One of the biggest misconception is that when doing an uncontested divorce the parties only need one lawyer. The main driver for this belief is a desire to save money. Look, I get it, you think that the two of you are in agreement, so why should you waste money hiring two lawyers?
Well, first we need to explain the difference between a lawyer and a mediator. Your lawyer is just that: your lawyer. S/he represents you and only you. Your attorney makes sure that the deal is the best one for you, not the best solution for both.
A mediator stands between and in the middle. The mediator does not favor, or at least should not favor, one party over the other. The mediator is trying to get both parties to the middle, with little or no advantage to either one.
When you hire a lawyer, s/he is required by law to only represent one person. If a lawyer does advise both spouses then the deal can be thrown out by a judge.
It is simply impossible for one person to represent two people with conflicting interests. One party will always suffer. Only when each of you has a lawyer will your rights be protected.
For example, lets’ say the couple are fighting over money. The mediator is looking to reach a compromise without advising the parties on their full legal rights and remedies. The lawyer, fighting for the individual client might come up with various legal arguments to maximize the amount of money to be received.
So, when one person hires a lawyer, and the other believes that the attorney represents both, the agreement is flawed and will be thrown out.
Let’s look at a 2016 court case, which while somewhat extreme, really underscores this point. In 2000, the couple signed a separation agreement, but for whatever reason continued to live together until things finally went south in 2015. Seeking, I’m sure, to save time and money, they decided to use a mediator. This is where things got hairy. After a ten minute mediation it was decided to proceed to a divorce, with the mediator now representing the wife as her lawyer. Already, you can see that this is a recipe for disaster.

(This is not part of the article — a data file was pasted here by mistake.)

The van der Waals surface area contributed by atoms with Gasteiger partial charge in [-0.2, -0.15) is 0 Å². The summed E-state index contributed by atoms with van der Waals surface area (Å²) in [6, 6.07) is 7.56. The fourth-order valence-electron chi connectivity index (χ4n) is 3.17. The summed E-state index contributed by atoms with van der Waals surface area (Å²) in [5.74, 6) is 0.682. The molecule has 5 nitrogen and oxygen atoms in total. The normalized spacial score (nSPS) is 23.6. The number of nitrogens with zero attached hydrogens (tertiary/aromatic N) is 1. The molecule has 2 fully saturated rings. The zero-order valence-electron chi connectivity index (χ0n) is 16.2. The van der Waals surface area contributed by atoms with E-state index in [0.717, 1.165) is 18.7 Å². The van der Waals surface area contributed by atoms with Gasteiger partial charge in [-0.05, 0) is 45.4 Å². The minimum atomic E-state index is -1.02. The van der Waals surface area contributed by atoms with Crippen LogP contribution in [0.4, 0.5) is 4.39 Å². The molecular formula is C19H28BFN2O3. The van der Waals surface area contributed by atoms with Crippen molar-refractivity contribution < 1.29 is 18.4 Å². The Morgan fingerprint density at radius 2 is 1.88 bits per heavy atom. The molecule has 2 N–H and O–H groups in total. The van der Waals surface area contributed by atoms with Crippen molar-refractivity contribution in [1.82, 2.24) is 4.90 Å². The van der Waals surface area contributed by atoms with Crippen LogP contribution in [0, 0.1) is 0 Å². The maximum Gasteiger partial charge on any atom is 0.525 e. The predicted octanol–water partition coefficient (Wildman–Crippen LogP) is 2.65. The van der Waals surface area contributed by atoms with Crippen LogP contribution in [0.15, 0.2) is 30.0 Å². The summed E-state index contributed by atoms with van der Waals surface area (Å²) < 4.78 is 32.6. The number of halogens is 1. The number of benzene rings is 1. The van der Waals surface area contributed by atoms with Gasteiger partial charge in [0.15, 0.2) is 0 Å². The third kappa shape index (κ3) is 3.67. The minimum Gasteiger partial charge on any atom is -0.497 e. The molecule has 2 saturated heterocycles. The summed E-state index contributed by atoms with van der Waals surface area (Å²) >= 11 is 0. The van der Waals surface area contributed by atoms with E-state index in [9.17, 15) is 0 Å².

He got the parties to waive any conflict of interest and a new agreement was drafted, signed and notarized.
The husband later went to court and got the agreement thrown out. He argued, and the court agreed, that he thought that the lawyer/mediator was representing both of them. He had not been advised as to his right of counsel. He was never told that the 2000 agreement was still valid until the 2015 agreement superseded it. Finally, the new agreement was far more favorable to the wife than the 2000 agreement.
If the husband had retained his own attorney, I’m sure he would have been told that the original 2000 agreement was still valid. From there, the attorney could have used that position of strength to negotiate a more favorable deal, tweak the old deal, or dug his feet in and enforced the original agreement. However, the mediator by changing hats to that of a lawyer muddied the waters. Whenever an attorney meets with the other spouse there is always a danger of that spouse claiming that he thought that the lawyer was representing both parties.
That’s why we never meet with or even talk to both parties in an uncontested divorce. Whenever, the lawyer talks to the unrepresented spouse there is always a danger that the courts will throw out the deal, claiming that the spouse “reasonably” thought that the attorney was representing both parties.
We handle all communications by email or letter. In each correspondence we state that we do not represent that spouse, and that he/she should confer with a lawyer. When the final agreement is done, we don’t even notarize it for them.
The key is that a mediator does not represent anyone. They are neutral. If you want your interests completely looked after, you need to hire an attorney. And don’t go cheap and think you can get by with hiring only one. An attorney who does that is legally a crook and if caught will be disciplined.